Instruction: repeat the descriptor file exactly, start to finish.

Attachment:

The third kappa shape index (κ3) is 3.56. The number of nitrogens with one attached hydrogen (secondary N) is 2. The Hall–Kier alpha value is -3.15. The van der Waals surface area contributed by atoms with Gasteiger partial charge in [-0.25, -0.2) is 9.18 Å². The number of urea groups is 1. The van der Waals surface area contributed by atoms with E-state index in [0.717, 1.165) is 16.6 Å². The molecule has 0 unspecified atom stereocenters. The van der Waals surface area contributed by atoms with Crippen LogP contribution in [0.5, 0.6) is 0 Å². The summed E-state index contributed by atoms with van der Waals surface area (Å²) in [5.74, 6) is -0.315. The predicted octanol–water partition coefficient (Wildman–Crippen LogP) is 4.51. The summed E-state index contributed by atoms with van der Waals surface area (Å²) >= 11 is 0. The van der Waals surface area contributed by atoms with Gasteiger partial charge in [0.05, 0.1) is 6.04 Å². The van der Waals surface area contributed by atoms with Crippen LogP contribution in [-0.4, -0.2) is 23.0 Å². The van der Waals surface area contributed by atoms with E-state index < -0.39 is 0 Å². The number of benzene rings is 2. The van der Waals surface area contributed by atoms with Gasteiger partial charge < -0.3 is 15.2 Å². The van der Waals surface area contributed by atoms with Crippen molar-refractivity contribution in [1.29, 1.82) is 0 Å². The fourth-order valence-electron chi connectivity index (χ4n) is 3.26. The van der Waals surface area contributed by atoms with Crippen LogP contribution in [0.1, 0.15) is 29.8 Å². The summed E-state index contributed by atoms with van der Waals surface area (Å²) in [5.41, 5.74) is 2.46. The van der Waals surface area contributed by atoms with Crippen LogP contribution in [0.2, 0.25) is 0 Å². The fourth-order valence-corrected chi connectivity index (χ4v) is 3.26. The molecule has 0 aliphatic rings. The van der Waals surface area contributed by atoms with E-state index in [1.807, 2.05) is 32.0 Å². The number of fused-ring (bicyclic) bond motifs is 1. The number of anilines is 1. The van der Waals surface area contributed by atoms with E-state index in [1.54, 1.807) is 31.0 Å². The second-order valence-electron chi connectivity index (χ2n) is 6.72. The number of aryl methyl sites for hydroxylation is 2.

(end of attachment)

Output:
The third kappa shape index (κ3) is 3.56. The number of nitrogens with one attached hydrogen (secondary N) is 2. The Hall–Kier alpha value is -3.15. The van der Waals surface area contributed by atoms with Gasteiger partial charge in [-0.25, -0.2) is 9.18 Å². The number of urea groups is 1. The van der Waals surface area contributed by atoms with E-state index in [0.717, 1.165) is 16.6 Å². The molecule has 0 unspecified atom stereocenters. The van der Waals surface area contributed by atoms with Crippen LogP contribution in [0.5, 0.6) is 0 Å². The summed E-state index contributed by atoms with van der Waals surface area (Å²) in [5.74, 6) is -0.315. The predicted octanol–water partition coefficient (Wildman–Crippen LogP) is 4.51. The summed E-state index contributed by atoms with van der Waals surface area (Å²) >= 11 is 0. The van der Waals surface area contributed by atoms with Gasteiger partial charge in [0.05, 0.1) is 6.04 Å². The van der Waals surface area contributed by atoms with Crippen LogP contribution in [-0.4, -0.2) is 23.0 Å². The van der Waals surface area contributed by atoms with E-state index < -0.39 is 0 Å². The number of benzene rings is 2. The van der Waals surface area contributed by atoms with Gasteiger partial charge < -0.3 is 15.2 Å². The van der Waals surface area contributed by atoms with Crippen molar-refractivity contribution in [1.29, 1.82) is 0 Å². The fourth-order valence-electron chi connectivity index (χ4n) is 3.26. The van der Waals surface area contributed by atoms with Crippen LogP contribution in [0.1, 0.15) is 29.8 Å². The summed E-state index contributed by atoms with van der Waals surface area (Å²) in [5.41, 5.74) is 2.46. The van der Waals surface area contributed by atoms with Crippen LogP contribution in [0.2, 0.25) is 0 Å². The fourth-order valence-corrected chi connectivity index (χ4v) is 3.26. The molecule has 0 aliphatic rings. The van der Waals surface area contributed by atoms with E-state index in [1.807, 2.05) is 32.0 Å². The number of fused-ring (bicyclic) bond motifs is 1. The number of anilines is 1. The van der Waals surface area contributed by atoms with E-state index in [1.54, 1.807) is 31.0 Å². The second-order valence-electron chi connectivity index (χ2n) is 6.72. The number of aryl methyl sites for hydroxylation is 2.